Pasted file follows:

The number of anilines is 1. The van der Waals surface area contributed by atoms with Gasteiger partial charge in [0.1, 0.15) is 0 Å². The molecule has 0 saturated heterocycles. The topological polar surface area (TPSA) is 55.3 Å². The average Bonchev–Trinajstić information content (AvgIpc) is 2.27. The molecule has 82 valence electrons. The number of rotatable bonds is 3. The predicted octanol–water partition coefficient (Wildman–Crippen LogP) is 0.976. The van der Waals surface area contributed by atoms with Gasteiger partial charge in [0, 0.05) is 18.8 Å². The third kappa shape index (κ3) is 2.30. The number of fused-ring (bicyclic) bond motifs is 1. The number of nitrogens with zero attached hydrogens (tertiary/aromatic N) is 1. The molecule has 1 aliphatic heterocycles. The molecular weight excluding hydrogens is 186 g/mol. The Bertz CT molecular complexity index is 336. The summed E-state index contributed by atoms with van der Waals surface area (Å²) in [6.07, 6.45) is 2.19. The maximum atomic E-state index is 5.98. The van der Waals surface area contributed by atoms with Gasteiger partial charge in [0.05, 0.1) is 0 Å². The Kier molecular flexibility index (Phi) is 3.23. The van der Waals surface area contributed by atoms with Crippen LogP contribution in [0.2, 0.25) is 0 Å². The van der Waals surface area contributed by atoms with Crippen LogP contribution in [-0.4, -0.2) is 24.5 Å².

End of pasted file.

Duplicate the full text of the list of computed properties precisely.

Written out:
The number of anilines is 1. The van der Waals surface area contributed by atoms with Gasteiger partial charge in [0.1, 0.15) is 0 Å². The molecule has 0 saturated heterocycles. The topological polar surface area (TPSA) is 55.3 Å². The average Bonchev–Trinajstić information content (AvgIpc) is 2.27. The molecule has 82 valence electrons. The number of rotatable bonds is 3. The predicted octanol–water partition coefficient (Wildman–Crippen LogP) is 0.976. The van der Waals surface area contributed by atoms with Gasteiger partial charge in [0, 0.05) is 18.8 Å². The third kappa shape index (κ3) is 2.30. The number of fused-ring (bicyclic) bond motifs is 1. The number of nitrogens with zero attached hydrogens (tertiary/aromatic N) is 1. The molecule has 1 aliphatic heterocycles. The molecular weight excluding hydrogens is 186 g/mol. The Bertz CT molecular complexity index is 336. The summed E-state index contributed by atoms with van der Waals surface area (Å²) in [6.07, 6.45) is 2.19. The maximum atomic E-state index is 5.98. The van der Waals surface area contributed by atoms with Gasteiger partial charge in [0.05, 0.1) is 0 Å². The Kier molecular flexibility index (Phi) is 3.23. The van der Waals surface area contributed by atoms with Crippen LogP contribution in [0.2, 0.25) is 0 Å². The van der Waals surface area contributed by atoms with Crippen LogP contribution in [-0.4, -0.2) is 24.5 Å².